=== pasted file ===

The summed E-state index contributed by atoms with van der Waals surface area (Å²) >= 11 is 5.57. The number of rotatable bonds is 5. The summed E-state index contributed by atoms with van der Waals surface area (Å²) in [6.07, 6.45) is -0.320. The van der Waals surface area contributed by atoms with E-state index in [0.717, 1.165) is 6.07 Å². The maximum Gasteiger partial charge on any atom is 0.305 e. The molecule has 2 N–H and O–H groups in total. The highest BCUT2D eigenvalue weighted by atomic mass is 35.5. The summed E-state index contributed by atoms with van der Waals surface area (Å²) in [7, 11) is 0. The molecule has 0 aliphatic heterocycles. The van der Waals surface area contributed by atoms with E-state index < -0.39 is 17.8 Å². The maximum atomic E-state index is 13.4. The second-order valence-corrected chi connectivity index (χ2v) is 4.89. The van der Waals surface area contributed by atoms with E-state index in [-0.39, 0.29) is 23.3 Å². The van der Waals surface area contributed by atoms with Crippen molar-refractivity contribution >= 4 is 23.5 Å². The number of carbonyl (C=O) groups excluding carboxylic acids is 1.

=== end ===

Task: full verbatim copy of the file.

The summed E-state index contributed by atoms with van der Waals surface area (Å²) >= 11 is 5.57. The number of rotatable bonds is 5. The summed E-state index contributed by atoms with van der Waals surface area (Å²) in [6.07, 6.45) is -0.320. The van der Waals surface area contributed by atoms with E-state index in [0.717, 1.165) is 6.07 Å². The maximum Gasteiger partial charge on any atom is 0.305 e. The molecule has 2 N–H and O–H groups in total. The highest BCUT2D eigenvalue weighted by atomic mass is 35.5. The summed E-state index contributed by atoms with van der Waals surface area (Å²) in [7, 11) is 0. The molecule has 0 aliphatic heterocycles. The van der Waals surface area contributed by atoms with E-state index < -0.39 is 17.8 Å². The maximum atomic E-state index is 13.4. The second-order valence-corrected chi connectivity index (χ2v) is 4.89. The van der Waals surface area contributed by atoms with E-state index in [-0.39, 0.29) is 23.3 Å². The van der Waals surface area contributed by atoms with Crippen molar-refractivity contribution >= 4 is 23.5 Å². The number of carbonyl (C=O) groups excluding carboxylic acids is 1.